Business and Economics dept. redesigning major

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Business and Economics dept. redesigning major

 Professor Henrique Cezar of the business and economics department at Johnson State College

Professor Henrique Cezar of the business and economics department at Johnson State College

Josh Lemay

Professor Henrique Cezar of the business and economics department at Johnson State College

Josh Lemay

Josh Lemay

Professor Henrique Cezar of the business and economics department at Johnson State College

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The Business and Economics Department at Johnson State College is undergoing an overhaul that will take effect sometime in the next few academic semesters.

The new model will allow for a more dynamic program of study for students and faculty, as well as creating a core program that all business students must complete before they choose a specialization.

This program will consist of business classes that add to a total of 39 credit hours. Upon completion of this core program, a student may choose from a variety of branching concentrations. Each concentration will consist of approximately seven classes totaling 20 credit hours.

Currently, concentrations are planned in the following areas: business management, hospitality and tourism management, accounting, marketing, and sports management. An economics concentration is also planned, but is in an earlier stage of development.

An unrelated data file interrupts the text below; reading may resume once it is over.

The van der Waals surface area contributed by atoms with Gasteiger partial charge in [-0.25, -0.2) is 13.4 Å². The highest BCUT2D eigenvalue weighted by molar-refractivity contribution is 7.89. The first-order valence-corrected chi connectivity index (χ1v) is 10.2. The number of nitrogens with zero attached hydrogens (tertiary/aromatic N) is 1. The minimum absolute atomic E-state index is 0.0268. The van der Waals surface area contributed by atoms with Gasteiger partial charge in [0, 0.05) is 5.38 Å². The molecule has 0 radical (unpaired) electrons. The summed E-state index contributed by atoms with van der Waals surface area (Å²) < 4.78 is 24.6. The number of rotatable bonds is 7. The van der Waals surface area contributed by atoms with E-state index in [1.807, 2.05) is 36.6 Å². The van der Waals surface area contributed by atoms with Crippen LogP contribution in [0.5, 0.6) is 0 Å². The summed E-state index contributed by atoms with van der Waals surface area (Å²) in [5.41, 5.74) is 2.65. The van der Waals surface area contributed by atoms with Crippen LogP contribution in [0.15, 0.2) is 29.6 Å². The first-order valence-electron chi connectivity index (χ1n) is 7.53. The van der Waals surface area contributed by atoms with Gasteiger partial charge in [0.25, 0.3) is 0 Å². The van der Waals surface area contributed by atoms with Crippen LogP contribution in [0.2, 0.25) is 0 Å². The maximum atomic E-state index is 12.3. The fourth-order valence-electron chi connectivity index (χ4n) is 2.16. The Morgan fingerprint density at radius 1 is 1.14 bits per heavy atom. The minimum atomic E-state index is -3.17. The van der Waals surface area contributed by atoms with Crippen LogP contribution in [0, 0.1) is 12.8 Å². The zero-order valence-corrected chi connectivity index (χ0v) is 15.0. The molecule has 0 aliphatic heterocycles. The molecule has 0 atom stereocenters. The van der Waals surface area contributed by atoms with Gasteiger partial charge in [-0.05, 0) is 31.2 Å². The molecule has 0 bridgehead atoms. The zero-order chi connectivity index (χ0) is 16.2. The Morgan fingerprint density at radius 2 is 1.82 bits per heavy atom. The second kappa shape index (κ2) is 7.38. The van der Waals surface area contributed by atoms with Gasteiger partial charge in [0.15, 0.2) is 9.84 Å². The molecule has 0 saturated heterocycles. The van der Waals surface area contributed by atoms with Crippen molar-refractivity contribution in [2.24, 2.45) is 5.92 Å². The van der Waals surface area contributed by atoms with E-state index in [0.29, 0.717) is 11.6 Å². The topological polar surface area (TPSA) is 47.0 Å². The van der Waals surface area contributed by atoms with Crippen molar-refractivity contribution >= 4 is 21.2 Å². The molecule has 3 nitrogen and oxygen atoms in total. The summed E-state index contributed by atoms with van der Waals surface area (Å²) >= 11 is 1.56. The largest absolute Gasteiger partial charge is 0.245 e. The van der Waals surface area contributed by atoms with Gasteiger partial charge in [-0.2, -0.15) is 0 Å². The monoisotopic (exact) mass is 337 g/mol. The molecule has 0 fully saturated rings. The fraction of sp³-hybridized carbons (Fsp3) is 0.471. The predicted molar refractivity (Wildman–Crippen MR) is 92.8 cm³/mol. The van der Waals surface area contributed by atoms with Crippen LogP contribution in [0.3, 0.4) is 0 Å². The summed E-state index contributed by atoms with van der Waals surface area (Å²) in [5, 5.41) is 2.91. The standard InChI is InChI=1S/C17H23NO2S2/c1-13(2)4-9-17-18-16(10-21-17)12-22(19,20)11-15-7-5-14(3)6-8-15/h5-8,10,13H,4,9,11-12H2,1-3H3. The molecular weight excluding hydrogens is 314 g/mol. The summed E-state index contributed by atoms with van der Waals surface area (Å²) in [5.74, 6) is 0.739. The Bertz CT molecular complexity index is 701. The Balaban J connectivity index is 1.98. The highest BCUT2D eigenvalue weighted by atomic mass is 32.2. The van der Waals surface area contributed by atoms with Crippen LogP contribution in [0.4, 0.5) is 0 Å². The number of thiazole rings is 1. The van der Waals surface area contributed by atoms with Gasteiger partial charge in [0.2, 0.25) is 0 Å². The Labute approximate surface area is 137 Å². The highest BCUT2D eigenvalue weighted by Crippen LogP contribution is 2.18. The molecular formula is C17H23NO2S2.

Any other concentration the business department may decide to create can easily be added to the existing ones.

“[This program] allows us to add a new concentration without the need to add a new program, a process which is very complicated,” said department chair Henrique Cezar.

These concentrations have been dubbed “robust concentrations” by Cezar because they can combine the business department with virtually any other department.

For example, if there were to be a demand for a management concentration with a side of psychology, the business department would work with the psychology department to select and combine the appropriate classes, thus creating a new concentration.

“We want to be like a catalyst,” said Cezar. “We want to bring other departments to our department.”

This all contrasts sharply with the current model, which has only two programs: business management and hospitality and tourism management. This model has been in effect for many years.

“They are two completely different programs. When a business student arrives here, they have to declare one or the other,” he said. “Before, it was very difficult for a student to switch [their concentration], but now it’s very possible. They might decide where they want to go two years later, rather than right in the beginning.”

This new model has been in development for the past year and was first introduced to the department by Cezar.

“He is the motivating force behind this, which is wonderful,” said Professor Jim Black, who also serves as co-chair of the business department. “This major really has not been changed in the 28 years I’ve been here. He is the innovative, inspirational, energetic force behind it.”

The new model is unique in terms of flexibility when compared to other programs across the state, according to Business and Economics Professor Todd Comen.

“Our goal is to differentiate our program from the other programs that are out there in New England,” said Comen.

The changing world of business heavily influenced the program, according to Black. Many future jobs that students will be working have not been invented, and the business program needs to be adaptive to deal with the world of tomorrow.

“Take, for example, social media advertising. Five years ago, no one had ever heard of that. Now, it’s a big business,” said Black.

This new model still needs to be approved by the faculty assembly, a body that meets once every month.

 

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